There is a Boxing Match Happening In My Mind


Welcome to day 3 of my self commitment of writing for 15 minutes every day!

Currently listening to Chill Lofi Study Beats on Spotify and reading about the PolyVagal Theory

When I first moved to New York City after college and six months after my mom died I kept a blog. It was raw. It was a combination of the pain I was feeling of losing her, the struggles I was having being a broke twenty something in Manhattan and my journey into the film business. I laid it all out there, the good, the bad, the ugly. Somewhere on the internet you can probably still stumble upon it and get a really good look at my psyche. I was twenty something, so I was honest and held nothing back.

As I look back on that time and reflect on what was going on for me, it was simple; I had not yet learned how to manage the boxing match in my brain. The writing became this intimate outlet for me to process all of the conversations happening in my mind. Type, review, process, publish. With each click of that publish button I felt a sense of relief. The boxing match was paused in my mind and actively working itself out on the internet.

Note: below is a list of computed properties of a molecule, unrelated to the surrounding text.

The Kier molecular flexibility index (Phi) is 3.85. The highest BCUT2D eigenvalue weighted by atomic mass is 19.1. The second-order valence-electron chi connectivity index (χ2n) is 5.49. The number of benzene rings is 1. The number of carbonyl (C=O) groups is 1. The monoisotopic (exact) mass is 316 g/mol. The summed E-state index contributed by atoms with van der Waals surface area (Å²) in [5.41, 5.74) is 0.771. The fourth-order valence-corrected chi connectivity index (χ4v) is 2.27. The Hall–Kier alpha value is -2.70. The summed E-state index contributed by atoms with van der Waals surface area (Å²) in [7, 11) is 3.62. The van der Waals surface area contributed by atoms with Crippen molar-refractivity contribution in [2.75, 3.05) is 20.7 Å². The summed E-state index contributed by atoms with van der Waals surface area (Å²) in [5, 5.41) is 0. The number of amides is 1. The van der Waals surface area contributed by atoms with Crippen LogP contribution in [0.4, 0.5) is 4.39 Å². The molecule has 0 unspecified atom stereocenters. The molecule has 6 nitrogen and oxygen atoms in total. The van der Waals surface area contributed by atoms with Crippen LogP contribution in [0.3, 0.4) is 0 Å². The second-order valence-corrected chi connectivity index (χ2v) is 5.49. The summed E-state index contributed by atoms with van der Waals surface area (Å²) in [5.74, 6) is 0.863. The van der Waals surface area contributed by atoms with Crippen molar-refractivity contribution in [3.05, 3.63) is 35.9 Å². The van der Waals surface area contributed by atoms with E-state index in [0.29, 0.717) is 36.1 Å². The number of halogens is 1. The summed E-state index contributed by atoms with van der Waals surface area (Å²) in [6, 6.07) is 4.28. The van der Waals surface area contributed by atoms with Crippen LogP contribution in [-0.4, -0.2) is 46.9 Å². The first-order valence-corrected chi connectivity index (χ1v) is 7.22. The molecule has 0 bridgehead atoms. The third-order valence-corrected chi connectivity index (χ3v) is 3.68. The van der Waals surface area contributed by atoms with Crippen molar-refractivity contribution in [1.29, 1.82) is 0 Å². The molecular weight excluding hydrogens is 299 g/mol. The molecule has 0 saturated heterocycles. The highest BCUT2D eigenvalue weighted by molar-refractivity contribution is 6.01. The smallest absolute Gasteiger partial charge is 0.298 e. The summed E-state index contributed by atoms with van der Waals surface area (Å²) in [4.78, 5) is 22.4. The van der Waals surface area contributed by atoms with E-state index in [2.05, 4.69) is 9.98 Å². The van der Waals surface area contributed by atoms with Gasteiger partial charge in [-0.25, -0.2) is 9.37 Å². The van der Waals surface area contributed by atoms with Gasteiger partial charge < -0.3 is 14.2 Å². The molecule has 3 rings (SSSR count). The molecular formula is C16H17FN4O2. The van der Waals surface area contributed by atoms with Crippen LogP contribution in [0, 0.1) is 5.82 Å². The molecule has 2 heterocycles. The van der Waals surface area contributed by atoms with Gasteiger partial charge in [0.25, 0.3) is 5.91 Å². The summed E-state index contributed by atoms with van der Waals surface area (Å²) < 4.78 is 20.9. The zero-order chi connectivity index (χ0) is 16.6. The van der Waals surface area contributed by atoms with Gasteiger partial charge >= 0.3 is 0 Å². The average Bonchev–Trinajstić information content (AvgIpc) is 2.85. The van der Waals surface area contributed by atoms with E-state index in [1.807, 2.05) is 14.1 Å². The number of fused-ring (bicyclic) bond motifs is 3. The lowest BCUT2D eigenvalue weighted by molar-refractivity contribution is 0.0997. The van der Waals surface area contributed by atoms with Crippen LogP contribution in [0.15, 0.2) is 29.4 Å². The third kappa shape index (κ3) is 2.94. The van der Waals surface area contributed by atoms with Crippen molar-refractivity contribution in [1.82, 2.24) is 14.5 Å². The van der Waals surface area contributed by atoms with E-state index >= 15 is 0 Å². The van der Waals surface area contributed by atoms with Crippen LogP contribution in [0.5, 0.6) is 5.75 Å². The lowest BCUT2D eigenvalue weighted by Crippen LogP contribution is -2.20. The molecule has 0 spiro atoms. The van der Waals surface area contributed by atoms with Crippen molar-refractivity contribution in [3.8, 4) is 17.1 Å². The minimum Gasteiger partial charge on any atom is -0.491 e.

Since then I have developed tools to manage my brain. If I had to measure my progress over the past decade I would say, like most people, I have a come a very long way.

However, even with all of that progress, training, therapy, education and spiritual exploration, I still have days where I wake up with a boxing match happening inside my brain and today is no exception.

You’re probably wondering what a boxing match in my brain really means. Yesterday I wrote about the ideal self and gave you insight into some of the conversations my brain has when I am in a dressing room contemplating a fashion purchase. The back and forth, the volley of the thoughts. When I refer to a boxing match what I mean is a rapid pace of thoughts all contradicting each other, often times not very positive and somewhat stressful. They are, to put it very simply, fighting. Sometimes it feels like I am in the middle being pulled in a lot of directions and my ideal self is very unsure of how to stop the pulling or how to choose a direction.

An amazing and hilarious viral video dives a bit deeper into this concept and I think if you are anything like me, you will thoroughly enjoy the dedication this woman had to demonstrating this for us: Juggling the Jenkins